Lots of advisers at this time of year circulate publications relative to the upcoming proxy season, and the obligations of boards of directors. This is the year of “rethinking risk.”
Boards are advised to “assess risk” in the following areas: does the board have expertise to evaluate the full range of risks?; does the board treat corporate culture as an enterprise asset which must be assessed for risk?; does management integrate risk into its strategy (this really ought to be an implicit no-brainer)?; is the board assessing the risk of not being either a leader or an “agile follower” with respect to the digital revolution and the expanding role of AI?; given the labor market, is the board deeply enough involved in assessing workforce risk?
There also is renewed interest in a series of Delaware litigations described as “Caremark cases.” Almost twenty-five years ago, the Court of Chancery established a standard, requiring that directors be not only loyal and non-corrupt, but also that they had an obligation to conduct “oversight.” Thereafter many cases were brought alleging directors were neglectful, and that injury to the corporation was actionable against them.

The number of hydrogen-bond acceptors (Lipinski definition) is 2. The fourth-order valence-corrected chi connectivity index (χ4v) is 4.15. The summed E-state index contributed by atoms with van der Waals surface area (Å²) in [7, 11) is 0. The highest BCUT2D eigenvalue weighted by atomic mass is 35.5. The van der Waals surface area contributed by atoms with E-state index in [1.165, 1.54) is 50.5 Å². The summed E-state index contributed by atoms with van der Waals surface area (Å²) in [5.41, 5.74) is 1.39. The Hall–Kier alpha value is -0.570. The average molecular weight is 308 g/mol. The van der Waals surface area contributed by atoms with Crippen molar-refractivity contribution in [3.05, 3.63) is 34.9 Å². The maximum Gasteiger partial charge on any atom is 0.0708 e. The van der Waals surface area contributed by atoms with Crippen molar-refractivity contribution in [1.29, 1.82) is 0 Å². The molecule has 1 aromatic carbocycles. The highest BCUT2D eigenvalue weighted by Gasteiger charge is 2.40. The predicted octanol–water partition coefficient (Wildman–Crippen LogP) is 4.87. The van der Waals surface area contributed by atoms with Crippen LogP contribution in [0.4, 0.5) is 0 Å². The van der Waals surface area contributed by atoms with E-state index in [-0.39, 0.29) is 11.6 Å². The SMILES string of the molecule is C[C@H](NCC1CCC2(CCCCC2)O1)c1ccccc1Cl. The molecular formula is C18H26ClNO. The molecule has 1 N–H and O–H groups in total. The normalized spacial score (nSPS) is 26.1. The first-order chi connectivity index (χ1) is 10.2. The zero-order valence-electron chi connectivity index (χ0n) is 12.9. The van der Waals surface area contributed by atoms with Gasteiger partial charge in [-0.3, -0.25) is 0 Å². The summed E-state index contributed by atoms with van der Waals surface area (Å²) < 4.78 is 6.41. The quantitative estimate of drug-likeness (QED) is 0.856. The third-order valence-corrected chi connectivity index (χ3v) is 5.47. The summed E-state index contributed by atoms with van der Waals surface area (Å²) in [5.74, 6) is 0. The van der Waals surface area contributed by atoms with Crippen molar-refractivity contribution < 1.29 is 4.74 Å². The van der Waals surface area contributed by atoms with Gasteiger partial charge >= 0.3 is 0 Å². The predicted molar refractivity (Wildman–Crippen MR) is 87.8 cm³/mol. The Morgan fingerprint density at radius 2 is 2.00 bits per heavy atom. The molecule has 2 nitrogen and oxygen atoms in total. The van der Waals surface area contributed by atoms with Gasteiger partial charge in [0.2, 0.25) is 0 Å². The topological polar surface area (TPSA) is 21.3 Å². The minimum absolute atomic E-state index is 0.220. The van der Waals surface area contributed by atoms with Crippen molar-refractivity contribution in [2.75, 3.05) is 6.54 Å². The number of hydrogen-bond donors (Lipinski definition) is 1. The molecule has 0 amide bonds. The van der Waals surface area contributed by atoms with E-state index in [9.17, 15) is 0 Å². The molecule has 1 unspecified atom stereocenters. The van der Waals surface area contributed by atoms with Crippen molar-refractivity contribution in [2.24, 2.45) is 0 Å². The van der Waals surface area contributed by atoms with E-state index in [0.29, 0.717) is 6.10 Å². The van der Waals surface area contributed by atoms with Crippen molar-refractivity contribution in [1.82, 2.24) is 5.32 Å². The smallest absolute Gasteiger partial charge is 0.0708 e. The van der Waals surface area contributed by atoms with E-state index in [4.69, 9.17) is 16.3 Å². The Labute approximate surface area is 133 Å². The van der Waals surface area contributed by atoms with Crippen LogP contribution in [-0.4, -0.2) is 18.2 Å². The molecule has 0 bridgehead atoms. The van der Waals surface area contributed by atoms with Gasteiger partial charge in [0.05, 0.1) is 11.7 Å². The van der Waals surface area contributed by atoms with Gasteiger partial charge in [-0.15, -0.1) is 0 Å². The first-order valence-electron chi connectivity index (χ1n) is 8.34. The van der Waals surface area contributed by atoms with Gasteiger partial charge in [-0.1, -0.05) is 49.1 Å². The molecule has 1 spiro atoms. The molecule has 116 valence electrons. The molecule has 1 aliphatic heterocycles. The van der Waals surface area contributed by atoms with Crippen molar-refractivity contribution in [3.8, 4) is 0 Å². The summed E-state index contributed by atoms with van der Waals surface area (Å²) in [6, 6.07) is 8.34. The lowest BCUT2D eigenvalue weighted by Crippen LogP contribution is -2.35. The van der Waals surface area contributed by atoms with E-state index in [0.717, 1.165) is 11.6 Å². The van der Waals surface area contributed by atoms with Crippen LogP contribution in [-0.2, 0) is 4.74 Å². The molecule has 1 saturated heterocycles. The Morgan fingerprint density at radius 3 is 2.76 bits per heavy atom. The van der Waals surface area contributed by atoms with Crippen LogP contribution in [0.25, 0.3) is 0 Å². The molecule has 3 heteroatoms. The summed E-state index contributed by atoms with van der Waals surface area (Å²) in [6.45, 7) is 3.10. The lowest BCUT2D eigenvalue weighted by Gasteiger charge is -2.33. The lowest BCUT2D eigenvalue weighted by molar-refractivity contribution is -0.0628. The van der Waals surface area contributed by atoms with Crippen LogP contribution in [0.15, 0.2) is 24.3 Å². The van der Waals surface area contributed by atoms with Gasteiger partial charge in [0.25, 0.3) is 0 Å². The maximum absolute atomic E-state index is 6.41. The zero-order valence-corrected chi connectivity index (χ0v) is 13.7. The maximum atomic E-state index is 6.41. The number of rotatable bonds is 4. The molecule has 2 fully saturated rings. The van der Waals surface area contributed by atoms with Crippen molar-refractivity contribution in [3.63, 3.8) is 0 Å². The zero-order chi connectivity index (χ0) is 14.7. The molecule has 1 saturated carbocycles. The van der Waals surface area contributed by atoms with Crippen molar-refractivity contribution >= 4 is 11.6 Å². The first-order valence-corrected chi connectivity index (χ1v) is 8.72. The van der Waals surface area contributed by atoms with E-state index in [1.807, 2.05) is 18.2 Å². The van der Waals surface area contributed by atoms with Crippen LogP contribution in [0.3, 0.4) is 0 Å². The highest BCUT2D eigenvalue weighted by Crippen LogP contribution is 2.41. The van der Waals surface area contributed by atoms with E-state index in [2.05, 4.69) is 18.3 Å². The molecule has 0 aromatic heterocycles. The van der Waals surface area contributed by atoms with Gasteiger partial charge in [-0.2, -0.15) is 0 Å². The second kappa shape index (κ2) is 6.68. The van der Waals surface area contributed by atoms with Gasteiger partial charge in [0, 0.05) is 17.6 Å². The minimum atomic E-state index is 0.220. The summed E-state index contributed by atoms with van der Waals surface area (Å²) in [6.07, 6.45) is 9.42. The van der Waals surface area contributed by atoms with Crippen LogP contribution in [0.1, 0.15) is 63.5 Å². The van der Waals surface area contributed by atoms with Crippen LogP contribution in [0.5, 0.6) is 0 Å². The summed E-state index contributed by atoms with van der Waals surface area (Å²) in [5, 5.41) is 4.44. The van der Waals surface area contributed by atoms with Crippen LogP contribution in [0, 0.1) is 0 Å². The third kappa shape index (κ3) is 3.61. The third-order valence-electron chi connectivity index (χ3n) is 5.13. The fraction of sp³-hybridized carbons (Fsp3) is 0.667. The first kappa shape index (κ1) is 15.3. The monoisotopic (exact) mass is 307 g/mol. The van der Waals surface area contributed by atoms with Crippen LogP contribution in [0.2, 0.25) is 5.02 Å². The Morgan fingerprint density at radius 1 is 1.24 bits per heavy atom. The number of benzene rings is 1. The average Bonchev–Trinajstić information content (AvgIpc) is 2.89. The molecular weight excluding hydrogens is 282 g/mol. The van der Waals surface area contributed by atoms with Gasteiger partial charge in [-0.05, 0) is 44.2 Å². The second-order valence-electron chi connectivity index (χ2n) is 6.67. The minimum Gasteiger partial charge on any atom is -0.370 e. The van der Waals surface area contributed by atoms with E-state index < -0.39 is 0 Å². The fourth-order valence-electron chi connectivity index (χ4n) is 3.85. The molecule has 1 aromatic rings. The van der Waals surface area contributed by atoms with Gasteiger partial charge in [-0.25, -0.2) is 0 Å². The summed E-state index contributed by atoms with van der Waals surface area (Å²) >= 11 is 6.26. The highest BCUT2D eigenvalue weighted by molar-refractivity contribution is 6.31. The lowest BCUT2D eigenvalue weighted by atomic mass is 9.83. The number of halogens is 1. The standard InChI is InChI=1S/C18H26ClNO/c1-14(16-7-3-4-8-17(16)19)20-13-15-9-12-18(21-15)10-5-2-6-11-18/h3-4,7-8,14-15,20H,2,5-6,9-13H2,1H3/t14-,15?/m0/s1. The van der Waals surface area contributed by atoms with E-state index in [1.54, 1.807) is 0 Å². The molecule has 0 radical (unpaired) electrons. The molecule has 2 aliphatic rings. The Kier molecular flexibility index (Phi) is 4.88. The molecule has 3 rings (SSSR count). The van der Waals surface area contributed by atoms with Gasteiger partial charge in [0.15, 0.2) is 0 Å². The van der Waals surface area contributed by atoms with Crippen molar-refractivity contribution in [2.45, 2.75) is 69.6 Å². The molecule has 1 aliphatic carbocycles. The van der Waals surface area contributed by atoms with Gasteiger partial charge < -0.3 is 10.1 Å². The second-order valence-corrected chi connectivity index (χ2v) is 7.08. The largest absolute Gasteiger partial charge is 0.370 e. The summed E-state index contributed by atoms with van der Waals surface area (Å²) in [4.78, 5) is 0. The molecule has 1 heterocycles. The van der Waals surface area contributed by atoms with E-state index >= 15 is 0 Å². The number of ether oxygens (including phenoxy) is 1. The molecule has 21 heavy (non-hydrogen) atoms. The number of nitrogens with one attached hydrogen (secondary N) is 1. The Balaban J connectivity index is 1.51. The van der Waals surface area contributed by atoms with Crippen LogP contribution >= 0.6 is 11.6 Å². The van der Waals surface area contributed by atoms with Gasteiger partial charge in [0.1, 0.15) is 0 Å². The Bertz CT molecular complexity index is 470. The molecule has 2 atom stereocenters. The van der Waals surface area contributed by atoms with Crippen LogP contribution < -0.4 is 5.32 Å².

Making a “Caremark case” was a very tough hill to climb, but recent litigation (involving claims against Blue Bell Creamery’s directors in connection with product contamination) did find a lack of oversight that created director liability.
Although analysis suggests that the Court considered this particular case a slam dunk (the company manufactures food and it is not a far step to say that directors ought to be aware of the risk of contamination), the Court noted not one specific failure but, rather, the categorical lack of board oversight of food safety.
Boards should not only identify risks, but also must allow specific identifiable time on board agendas in risk review.